According to police, Joshua T. Franklin, of the 14700 block of Alabama Ave., reportedly met two women at the hotel after arranging the meeting through an online service.

Police said that when the women would not comply with his demands, Franklin allegedly produced a gun, ordered them to engage in sex acts with each other and then forcibly raped them both.

Police said the women, ages 18 and 25, did not require medical attention.

Police are investigating whether similar cases in other jurisdictions may be linked.

Anyone with information is asked to contact Fairfax County Police at 703-691-2131.

Centreville man dies in Route 28 crash

County police are investigating a fatal crash that occurred Dec. 31 on Route 28 on the Interstate 66 overpass.

According to police, around 1:45 a.m., a 27-year-old man driving a 2007 Chevy Avalanche pickup truck struck the rear of a tractor-trailer that was stopped at a red light on Route 28.

Police said the pickup truck erupted into flames and the driver, George Tabash of Centreville, died at the scene of the crash.

The driver of the tractor-trailer, a 44-year-old Pennsylvania man, was not injured.

Detectives have not yet determined whether speed or alcohol are factors in the crash, and the investigation is continuing.

Car crash in Springfield takes three lives

A fatal two-car accident in Springfield on Dec. 27 took the lives of three Pennsylvania residents who were all related and on their way to a funeral.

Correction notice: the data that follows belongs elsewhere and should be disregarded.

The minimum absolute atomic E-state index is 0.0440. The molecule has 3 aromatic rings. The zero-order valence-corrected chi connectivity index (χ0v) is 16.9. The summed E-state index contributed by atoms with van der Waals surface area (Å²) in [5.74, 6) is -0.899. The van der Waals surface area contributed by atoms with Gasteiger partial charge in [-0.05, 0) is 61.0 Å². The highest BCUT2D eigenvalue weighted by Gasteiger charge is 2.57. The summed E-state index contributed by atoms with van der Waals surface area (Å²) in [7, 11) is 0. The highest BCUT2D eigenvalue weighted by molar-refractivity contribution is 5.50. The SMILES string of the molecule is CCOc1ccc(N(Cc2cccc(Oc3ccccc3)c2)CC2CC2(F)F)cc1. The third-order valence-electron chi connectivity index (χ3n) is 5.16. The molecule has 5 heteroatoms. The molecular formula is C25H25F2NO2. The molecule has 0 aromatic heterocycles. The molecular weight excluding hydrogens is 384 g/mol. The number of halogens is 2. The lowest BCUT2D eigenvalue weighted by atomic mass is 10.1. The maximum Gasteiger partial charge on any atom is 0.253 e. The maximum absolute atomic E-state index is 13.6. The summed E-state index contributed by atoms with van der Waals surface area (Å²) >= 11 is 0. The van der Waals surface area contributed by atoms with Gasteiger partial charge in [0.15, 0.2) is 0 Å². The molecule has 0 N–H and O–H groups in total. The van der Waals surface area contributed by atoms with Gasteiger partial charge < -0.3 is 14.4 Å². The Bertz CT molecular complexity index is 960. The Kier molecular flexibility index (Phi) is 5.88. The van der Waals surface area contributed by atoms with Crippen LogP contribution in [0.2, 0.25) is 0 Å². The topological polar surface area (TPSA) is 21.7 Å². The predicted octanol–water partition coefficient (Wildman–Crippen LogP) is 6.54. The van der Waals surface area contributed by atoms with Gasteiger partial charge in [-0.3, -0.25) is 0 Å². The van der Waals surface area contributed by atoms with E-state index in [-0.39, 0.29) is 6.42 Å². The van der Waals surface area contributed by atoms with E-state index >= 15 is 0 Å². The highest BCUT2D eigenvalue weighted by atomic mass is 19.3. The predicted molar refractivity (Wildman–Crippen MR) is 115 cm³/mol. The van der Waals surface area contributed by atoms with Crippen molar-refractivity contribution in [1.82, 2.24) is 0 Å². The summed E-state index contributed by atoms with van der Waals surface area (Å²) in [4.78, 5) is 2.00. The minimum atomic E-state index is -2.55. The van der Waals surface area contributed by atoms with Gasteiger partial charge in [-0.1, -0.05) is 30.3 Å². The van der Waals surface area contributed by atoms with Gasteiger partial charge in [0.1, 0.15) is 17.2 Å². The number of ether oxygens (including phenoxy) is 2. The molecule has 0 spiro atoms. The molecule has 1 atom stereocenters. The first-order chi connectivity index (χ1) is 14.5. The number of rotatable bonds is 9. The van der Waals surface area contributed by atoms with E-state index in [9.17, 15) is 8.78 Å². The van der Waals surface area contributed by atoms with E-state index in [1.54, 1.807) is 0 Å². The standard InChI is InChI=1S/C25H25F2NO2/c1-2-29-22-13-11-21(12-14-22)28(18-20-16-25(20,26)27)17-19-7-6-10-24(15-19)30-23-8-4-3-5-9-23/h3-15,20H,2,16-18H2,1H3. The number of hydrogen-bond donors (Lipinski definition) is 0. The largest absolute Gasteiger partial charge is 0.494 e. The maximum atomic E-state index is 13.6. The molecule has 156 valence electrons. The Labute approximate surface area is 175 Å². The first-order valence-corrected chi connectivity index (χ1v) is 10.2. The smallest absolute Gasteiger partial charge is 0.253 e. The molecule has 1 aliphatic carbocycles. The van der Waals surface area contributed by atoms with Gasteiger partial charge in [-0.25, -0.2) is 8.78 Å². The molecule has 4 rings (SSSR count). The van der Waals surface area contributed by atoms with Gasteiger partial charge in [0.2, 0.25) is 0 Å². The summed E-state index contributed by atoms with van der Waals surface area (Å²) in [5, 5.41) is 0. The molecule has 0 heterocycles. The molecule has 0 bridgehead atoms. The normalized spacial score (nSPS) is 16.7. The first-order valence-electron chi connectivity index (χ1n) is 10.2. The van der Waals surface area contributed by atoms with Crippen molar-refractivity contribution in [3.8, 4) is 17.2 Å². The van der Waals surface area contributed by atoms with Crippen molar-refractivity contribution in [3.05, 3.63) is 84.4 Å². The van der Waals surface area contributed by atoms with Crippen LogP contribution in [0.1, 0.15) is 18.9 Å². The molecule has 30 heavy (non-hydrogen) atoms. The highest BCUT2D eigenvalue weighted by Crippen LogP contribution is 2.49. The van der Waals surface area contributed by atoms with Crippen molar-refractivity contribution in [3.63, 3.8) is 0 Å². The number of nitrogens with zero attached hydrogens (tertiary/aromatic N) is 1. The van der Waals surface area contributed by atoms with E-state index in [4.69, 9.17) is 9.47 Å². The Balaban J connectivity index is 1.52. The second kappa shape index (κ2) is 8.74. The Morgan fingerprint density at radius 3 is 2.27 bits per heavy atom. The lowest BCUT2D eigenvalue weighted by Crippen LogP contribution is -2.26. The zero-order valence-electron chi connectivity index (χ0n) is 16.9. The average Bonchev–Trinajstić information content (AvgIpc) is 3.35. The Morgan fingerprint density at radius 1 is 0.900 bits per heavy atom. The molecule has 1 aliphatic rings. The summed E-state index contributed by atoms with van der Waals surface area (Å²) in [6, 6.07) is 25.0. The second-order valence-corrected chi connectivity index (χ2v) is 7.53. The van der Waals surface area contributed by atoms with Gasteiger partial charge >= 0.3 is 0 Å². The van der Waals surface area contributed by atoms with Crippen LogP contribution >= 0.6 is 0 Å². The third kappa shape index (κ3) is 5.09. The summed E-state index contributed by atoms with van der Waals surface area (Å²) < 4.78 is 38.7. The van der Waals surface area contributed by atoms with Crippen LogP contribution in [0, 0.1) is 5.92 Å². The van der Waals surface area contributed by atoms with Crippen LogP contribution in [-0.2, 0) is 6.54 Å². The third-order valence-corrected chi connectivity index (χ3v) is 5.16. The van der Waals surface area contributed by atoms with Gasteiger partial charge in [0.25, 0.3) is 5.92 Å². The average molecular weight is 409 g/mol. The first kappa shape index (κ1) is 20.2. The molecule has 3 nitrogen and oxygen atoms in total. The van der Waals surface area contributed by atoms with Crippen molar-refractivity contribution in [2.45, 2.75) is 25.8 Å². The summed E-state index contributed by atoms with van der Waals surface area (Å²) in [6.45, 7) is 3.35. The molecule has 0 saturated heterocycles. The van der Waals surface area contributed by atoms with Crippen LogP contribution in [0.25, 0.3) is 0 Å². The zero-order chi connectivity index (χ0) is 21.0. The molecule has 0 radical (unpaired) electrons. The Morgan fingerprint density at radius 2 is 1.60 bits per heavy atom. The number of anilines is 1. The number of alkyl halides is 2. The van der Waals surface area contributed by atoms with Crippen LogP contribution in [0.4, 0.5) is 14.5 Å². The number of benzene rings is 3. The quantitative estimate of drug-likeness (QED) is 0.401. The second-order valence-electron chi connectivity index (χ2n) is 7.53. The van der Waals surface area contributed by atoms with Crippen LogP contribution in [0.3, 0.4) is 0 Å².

Virginia State Police said they still are investigating the cause of a two-vehicle fatal crash at the Springfield Interchange.

According to Virginia State Police spokeswoman Corrine Geller, at 7:03 p.m. that evening, State Trooper C.R. Francis was called to the scene just east of the Van Dorn Exit 173 on the I-495 westbound flyover ramp leading to I-95 south.

A tractor-trailer in the travel lane was stopped in traffic when it was rear-ended by a 2003 Ford Ranger pickup truck. Police said all three occupants of the pickup truck died at the scene. The driver of the tractor-trailer was not injured in the crash.

The driver of the pickup truck was Peter Stesney Jr, 87, of Allentown, Pa. The two passengers were Bernice Supinski, 85, of Bath, Penn., and Laura Kordelski, 51, of Allentown, Pa.

Geller said all three were related and traveling to Florida to attend a relative’s funeral.

Thieves target cars in parks

Fairfax County Police detectives say they are investigating an apparent series of credit card thefts from vehicles parked at area parks.

Police said many of the crimes have taken place at Burke Lake Park, but some were at the Wakefield and South Run recreation centers.

Detectives from the West Springfield Police District Criminal Investigation Section are working collaboratively with the Financial Crimes Unit to apprehend suspects on over two dozen cases, with six of the most recent incidents having taken place at Burke Lake Park since Thanksgiving.